The Idea of a Community of Nations. In the 1952 version, the focus is on the United States. However, at turning points in the movie, we are made aware through images that the aliens are also attacking the major cities of the world. (In the 2005 film, these references are verbal only.) That this is a calamity for all is visually important only in the earlier film. Elsewhere in the 1950 film, we see how different parts of the world are working to confront the enemy in their own way. The 1950 film conveys the idea that the U.S. is what matters but in the context of a world in which other countries are attempting to meet the challenge in different ways. In the 2005 film, there is not one image of either the suffering of other nations or the idea that another nation is putting up a fight though Tim Robbins tells us that the Japanese have killed a few of the aliens in his monologue on the need for resistance. In 2005, our only hope is Tom Cruise who often stands side by side with a diverse set of Americans though not one person of color or woman stands out for her actions or thoughts with the possible exception of the prisoner in the belly of the monster who leads the rescue of Cruise. In the 1952 movie which contains no diversity, the most moving statement of loneliness and religious solace comes from the heroine played by Ann Robinson. In the 2005 movie, Cruise’s young daughter takes no heroic action and is the source of no insight; however, her therapy seems to be working to control her hysteria.

The Role of Religion. In the 1952, religion plays a surprisingly important role. The heroine recounts her story as one of fear and loneliness in which she is saved by her uncle who is a clergyman. The uncle finds in his religion a message of peace to guide his actions and his understanding. He attempts to talk to the enemy before the war begins and he is killed. Interestingly, when all the efforts to destroy the enemy fail, both scientific and military, the hero, Gene Barry, in search of the film’s heroine, seeks her out in the churches of Los Angeles. On the other hand, religion and the search for spiritual meaning has no place in the 2005 version.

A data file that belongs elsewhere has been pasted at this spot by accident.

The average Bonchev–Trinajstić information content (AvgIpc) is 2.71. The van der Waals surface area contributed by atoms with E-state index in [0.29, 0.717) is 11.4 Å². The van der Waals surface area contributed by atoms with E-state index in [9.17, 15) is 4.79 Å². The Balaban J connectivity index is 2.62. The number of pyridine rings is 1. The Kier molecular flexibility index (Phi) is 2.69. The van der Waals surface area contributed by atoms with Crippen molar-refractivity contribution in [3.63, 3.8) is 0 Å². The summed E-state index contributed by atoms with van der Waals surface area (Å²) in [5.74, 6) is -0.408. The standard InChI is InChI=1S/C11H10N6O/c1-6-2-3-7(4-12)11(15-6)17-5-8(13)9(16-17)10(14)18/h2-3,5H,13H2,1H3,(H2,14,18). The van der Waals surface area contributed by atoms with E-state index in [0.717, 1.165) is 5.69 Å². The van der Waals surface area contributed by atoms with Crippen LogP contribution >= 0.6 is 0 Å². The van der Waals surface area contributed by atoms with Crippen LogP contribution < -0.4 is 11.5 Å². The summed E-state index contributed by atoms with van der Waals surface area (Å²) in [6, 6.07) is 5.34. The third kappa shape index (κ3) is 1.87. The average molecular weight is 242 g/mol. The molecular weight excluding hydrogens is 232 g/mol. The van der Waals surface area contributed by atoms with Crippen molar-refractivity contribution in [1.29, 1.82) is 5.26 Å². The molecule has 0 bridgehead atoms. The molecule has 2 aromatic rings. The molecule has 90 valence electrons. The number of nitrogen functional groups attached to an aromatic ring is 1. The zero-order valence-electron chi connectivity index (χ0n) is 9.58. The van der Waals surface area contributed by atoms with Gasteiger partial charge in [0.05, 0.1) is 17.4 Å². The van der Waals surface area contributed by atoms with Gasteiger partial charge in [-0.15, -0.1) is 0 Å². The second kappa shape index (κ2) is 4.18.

Narration In both films, the magisterial voice of the narrator (Sir Cedric Hardwick) (1952 version) and Morgan Freeman (2005) fills in the details and tell us what it all means. Sir Cedric Hardwick has the better script. His words tell us why the creatures have come. Both Hardwick and Freeman tell us that the aliens did not have the immune system to make a go of it on our world. Through the films’ codas and their narration, we learn the limits of technology and the power of biological processes. However, the 1952, links victory to the divine plans of the creator and suggests that the ultimate victory was a miracle. . In 2005, god’s role in saving the planet deserves a passing mention by the narrator Morgan Freeman in his reference to god’s biological design.

Conclusion If literally and figuratively we are in a war of worlds--civilizations if you will-- for control of our planet, then the U.S is different this time around in the real world and on the big screen. While establishing Spielberg as a cinematic Brughel in the depiction of the horrific consequences of armed terror, the new film is also a compelling statement of U.S. assumptions about the world and about the preferred course of action for survival.

What can we expect the future to bring then? I know, because I saw it at the movies--hero driven unilateralism without community or spiritual purpose, an impulse driven leadership without strategy, and a willingness to try anything—even summary execution-- in the quest for survival in the face of overpowering terror. Sound familiar?

Harry Kreisler is Executive Director of the Institute of International Studies at the University of California at Berkley. He is also Executive Producer and Host of Conversations with History.

Maintained by Blip Magazine Archive at

Copyright © 1995-2011
Opinions are those of the authors.